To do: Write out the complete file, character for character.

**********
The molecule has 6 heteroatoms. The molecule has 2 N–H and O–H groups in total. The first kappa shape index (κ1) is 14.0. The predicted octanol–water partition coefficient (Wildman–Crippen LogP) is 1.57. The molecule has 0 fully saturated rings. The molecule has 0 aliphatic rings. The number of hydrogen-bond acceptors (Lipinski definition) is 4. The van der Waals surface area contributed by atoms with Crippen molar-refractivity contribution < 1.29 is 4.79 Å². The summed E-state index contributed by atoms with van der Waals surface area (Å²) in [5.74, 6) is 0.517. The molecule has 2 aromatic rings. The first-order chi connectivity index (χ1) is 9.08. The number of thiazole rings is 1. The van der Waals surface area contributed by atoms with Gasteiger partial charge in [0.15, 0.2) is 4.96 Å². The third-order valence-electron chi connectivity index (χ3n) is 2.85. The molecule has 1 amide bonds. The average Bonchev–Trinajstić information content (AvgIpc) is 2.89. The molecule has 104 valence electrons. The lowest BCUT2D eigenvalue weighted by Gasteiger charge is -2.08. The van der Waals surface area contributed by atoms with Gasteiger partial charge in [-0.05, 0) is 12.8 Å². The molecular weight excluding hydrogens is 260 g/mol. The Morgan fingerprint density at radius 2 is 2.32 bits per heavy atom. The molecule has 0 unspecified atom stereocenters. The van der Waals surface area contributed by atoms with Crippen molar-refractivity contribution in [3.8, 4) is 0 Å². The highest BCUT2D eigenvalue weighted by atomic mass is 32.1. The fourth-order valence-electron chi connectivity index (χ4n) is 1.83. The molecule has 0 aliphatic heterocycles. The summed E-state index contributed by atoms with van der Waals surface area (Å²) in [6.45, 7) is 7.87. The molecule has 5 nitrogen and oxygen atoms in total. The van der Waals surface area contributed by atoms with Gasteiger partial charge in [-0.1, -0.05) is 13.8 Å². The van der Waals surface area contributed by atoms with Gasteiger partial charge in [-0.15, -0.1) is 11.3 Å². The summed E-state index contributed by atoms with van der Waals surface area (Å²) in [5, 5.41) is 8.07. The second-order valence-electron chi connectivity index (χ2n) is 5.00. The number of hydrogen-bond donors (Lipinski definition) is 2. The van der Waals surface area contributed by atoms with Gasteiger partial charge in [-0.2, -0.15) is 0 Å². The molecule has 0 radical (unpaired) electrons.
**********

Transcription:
The molecule has 6 heteroatoms. The molecule has 2 N–H and O–H groups in total. The first kappa shape index (κ1) is 14.0. The predicted octanol–water partition coefficient (Wildman–Crippen LogP) is 1.57. The molecule has 0 fully saturated rings. The molecule has 0 aliphatic rings. The number of hydrogen-bond acceptors (Lipinski definition) is 4. The van der Waals surface area contributed by atoms with Crippen molar-refractivity contribution < 1.29 is 4.79 Å². The summed E-state index contributed by atoms with van der Waals surface area (Å²) in [5.74, 6) is 0.517. The molecule has 2 aromatic rings. The first-order chi connectivity index (χ1) is 9.08. The number of thiazole rings is 1. The van der Waals surface area contributed by atoms with Gasteiger partial charge in [0.15, 0.2) is 4.96 Å². The third-order valence-electron chi connectivity index (χ3n) is 2.85. The molecule has 1 amide bonds. The average Bonchev–Trinajstić information content (AvgIpc) is 2.89. The molecule has 104 valence electrons. The lowest BCUT2D eigenvalue weighted by Gasteiger charge is -2.08. The van der Waals surface area contributed by atoms with Gasteiger partial charge in [-0.05, 0) is 12.8 Å². The molecular weight excluding hydrogens is 260 g/mol. The Morgan fingerprint density at radius 2 is 2.32 bits per heavy atom. The molecule has 0 unspecified atom stereocenters. The van der Waals surface area contributed by atoms with Crippen molar-refractivity contribution in [3.8, 4) is 0 Å². The highest BCUT2D eigenvalue weighted by atomic mass is 32.1. The fourth-order valence-electron chi connectivity index (χ4n) is 1.83. The molecule has 0 aliphatic heterocycles. The summed E-state index contributed by atoms with van der Waals surface area (Å²) in [6.45, 7) is 7.87. The molecule has 5 nitrogen and oxygen atoms in total. The van der Waals surface area contributed by atoms with Gasteiger partial charge in [-0.1, -0.05) is 13.8 Å². The van der Waals surface area contributed by atoms with Gasteiger partial charge in [-0.15, -0.1) is 11.3 Å². The summed E-state index contributed by atoms with van der Waals surface area (Å²) in [5, 5.41) is 8.07. The second-order valence-electron chi connectivity index (χ2n) is 5.00. The number of hydrogen-bond donors (Lipinski definition) is 2. The van der Waals surface area contributed by atoms with Gasteiger partial charge in [-0.2, -0.15) is 0 Å². The molecule has 0 radical (unpaired) electrons.